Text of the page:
Confessions of a Reformed Command Line Snob

The box art of Windows 1.0, the first version ...

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Adam Gonnerman wrote an insightful post about how showing the average user the Linux command line (or the DOS command shell on a Windows box, for that matter) can create a sense of fear and intimidation.  It’s an interesting piece and I highly recommend reading it as well as the conversation in comments.

As I look at my own comments in that discussion, I’m reminded of how much my thinking about computers has changed over the years.  When I was in college, I was a total command line snob.  I looked down at GUI’s in general and thought they were the road to making every computer user stupid.

I think this was a common mentality for a lot of us who were into computers back when I was in college and before.  After all, when I first started college in the Fall of 1992, Windows was still something you started from the DOS command line after you booted the machine.  And the computers in the college’s computer labs were set up under Novell.  You’d enter your login credentials, get dumped to the DOS prompt, and type “win” if you wanted to start that stupid GUI.

Even Linux distributions tended to treat XWindows as an afterthought at the time.  That same freshman year, I loaded Slackware Linux onto my IBM XT clone (I will admit that I was nowhere near the cutting edge in terms of the computer I personally owned).  It involved downloading a couple dozen images and burning them onto 3.5″ floppies and then using a special boot disk to install the system on the computer.  XFree86 was an optional install and the distribution was — again — set up to have you log into a command prompt and then start XWindows from there.  And since trying to get XWindows to work on your particular configuration was no easy task back then, it struck me as mostly a waste of time.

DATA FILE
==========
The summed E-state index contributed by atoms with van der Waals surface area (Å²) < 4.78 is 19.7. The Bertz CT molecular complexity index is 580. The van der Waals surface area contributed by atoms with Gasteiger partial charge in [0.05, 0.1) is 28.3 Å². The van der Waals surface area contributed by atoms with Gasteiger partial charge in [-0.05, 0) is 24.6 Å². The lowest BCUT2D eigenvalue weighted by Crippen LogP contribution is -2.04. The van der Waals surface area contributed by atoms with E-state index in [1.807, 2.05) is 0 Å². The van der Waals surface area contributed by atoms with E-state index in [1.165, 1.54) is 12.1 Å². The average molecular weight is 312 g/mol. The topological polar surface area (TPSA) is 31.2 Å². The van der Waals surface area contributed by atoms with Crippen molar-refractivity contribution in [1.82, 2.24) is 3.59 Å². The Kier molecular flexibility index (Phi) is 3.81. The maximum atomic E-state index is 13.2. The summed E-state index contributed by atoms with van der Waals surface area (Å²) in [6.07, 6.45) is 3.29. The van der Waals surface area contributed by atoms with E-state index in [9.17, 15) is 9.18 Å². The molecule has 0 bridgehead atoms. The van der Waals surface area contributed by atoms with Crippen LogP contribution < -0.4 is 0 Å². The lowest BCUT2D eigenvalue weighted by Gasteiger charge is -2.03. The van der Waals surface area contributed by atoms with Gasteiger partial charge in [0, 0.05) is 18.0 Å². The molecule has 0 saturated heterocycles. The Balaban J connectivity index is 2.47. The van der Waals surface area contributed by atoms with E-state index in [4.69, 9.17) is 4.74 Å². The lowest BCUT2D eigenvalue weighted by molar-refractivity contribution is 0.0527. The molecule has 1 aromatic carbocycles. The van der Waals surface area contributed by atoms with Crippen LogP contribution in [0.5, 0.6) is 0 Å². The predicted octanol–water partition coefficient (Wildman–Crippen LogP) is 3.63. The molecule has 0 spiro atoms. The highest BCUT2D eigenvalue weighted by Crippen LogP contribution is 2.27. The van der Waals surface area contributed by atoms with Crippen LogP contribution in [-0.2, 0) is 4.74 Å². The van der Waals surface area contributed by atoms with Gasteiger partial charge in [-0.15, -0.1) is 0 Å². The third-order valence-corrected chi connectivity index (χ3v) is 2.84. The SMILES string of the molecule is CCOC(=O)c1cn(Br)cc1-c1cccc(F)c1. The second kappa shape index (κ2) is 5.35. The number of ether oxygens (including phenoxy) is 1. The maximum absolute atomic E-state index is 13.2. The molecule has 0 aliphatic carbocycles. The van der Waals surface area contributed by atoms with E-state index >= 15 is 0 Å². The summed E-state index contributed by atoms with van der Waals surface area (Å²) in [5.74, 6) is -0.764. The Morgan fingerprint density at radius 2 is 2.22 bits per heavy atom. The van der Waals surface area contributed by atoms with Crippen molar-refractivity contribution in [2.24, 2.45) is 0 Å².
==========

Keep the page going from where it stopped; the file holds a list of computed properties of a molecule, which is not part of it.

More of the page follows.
So I came through a time when using a computer meant you had to be a wizard with a command prompt.  It wasn’t optional.  You learned all the magic commands and you lerned how to use them extremely well or you were hopelessly lost.  It was a glorious time, especially for those of us who loved the challenge.  So to me at the time, the growing popularity of GUI’s (by my senior year, all the computers in the lab were running NT 3.5) and the ease of access they offered was destroying the challenge.  It was making computers something useful for anyone rather than the playground of the geeky elite.  And I was just enough of a snob (and had just enough of my self-worth invested in my geekiness) that this upset me.